What’s been your proudest moment?
In 2014, when AKQA received the prestigious Queen’s Award for Enterprise Innovation, we were honoured with an invitation to Buckingham Palace and a meeting with Her Majesty and the Duke of Edinburgh.
And who do you look up to?
I consider myself very fortunate to have encountered several remarkable individuals who have influenced and inspired me throughout my life. However, the two people whom I hold in the highest regard are my parents. They emerged from the most humble of beginnings, where the odds were not remotely in their favour, instilling a strong set of values and the sense of responsibility to make a positive contribution to society.
Are you optimistic for the back half of 2023?
The brilliant author and anthropologist, Wade Davis teaches us the wisdom that “despair is an insult to the imagination.” In my journey as an entrepreneur, I’ve consistently held onto an optimistic perspective grounded in the belief that the UK offers a wealth of opportunities, a sentiment that doesn’t necessarily hold true in many other parts of the world. I firmly believe that the future holds greater promise than the past, even though the present may not always feel like that because we are continually being bombarded with a news narrative that is either overwhelming negative or centred on the trivial.
Around this time last year, a few self-proclaimed experts were predicting catastrophic economic conditions, none of which materialised, as many economies have since displayed remarkable resilience. Signs are now pointing to inflation getting under control, interest rates beginning to decrease, and capital markets opening up, instilling greater confidence among investors to deploy the substantial reserves of ‘dry powder’ available. Economic cycles naturally involve periods of expansion and contraction, and we are now on the brink of a period characterised by increased activity.
We’re going for lunch, and you’re picking – where are we going?
Most likely, Scott’s in Mount Street as it holds a special place in my heart. I celebrated my 40th birthday there with my mum and my late dad, creating a treasure trove of cherished memories.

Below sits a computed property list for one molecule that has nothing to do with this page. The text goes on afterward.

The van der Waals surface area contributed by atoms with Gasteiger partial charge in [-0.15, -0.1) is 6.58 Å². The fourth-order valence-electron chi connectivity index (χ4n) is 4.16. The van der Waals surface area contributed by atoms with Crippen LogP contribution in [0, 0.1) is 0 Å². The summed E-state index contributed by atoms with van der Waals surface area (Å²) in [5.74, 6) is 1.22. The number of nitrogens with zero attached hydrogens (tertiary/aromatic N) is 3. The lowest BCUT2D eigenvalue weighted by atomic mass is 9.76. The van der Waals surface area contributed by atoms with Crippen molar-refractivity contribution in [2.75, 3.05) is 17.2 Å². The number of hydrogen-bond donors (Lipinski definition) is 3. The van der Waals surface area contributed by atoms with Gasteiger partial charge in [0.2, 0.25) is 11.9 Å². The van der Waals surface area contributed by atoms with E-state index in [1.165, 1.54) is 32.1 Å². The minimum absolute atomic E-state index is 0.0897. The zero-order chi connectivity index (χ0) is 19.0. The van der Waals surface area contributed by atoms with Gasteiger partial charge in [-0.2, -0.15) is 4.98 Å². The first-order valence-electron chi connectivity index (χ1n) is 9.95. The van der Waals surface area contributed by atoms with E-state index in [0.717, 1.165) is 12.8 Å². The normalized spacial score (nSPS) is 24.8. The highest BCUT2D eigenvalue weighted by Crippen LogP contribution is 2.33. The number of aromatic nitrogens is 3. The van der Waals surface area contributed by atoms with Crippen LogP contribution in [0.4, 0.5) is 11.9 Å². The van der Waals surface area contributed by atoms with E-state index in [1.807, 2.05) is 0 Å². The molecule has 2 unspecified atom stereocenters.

And if we’re grabbing a drink after work?
We’re not. I’ve never drunk alcohol and I find myself working harder today than ever before. But we can always enjoy a cup of tea at Little House in Mayfair, especially during this time of year when there’s a cosy setting by the fireplace!
Where’s home during the week?
I’ve lived in the same area of Notting Hill for about three decades now. It offers the best of both worlds – the convenience of the city combined with the comforting proximity of nearby parks.
And where might we find you at the weekend?
I feel entirely at home in West London, where a 15-minute stroll in one direction transports me to what feels like the serene countryside, while heading in another direction unveils an entirely different dimension of the city.
You’ve got a well-deserved two weeks off. Where are you going?
While there’s always the inclination to jet-off to a far-flung destination, my work-related travel has made me cherish the idea of avoiding another trip to the airport. I’ve come to realise that there’s an abundance of enriching experiences waiting to be discovered right here in the UK. Perhaps opting for a peaceful staycation across the country could be rewarding and rejuvenating.
- Favourite book: ‘Narcissus and Goldmund’ by Hermann Hesse and ‘Misunderstood’ by Florence Montgomery.
- Favourite film: ‘Gattaca’ by Andrew Niccol is a stunning, provocative film with a protagonist that challenges the system. I also love the tagline on the posters: “There is no gene for the human spirit.”
- Favourite artist/musician: Max Richter – his version of Vivaldi’s ‘Four Seasons’ is exquisite.
- Favourite place in London: Kensington Gardens
- Coffee order: Green tea – coffee keeps me up at night!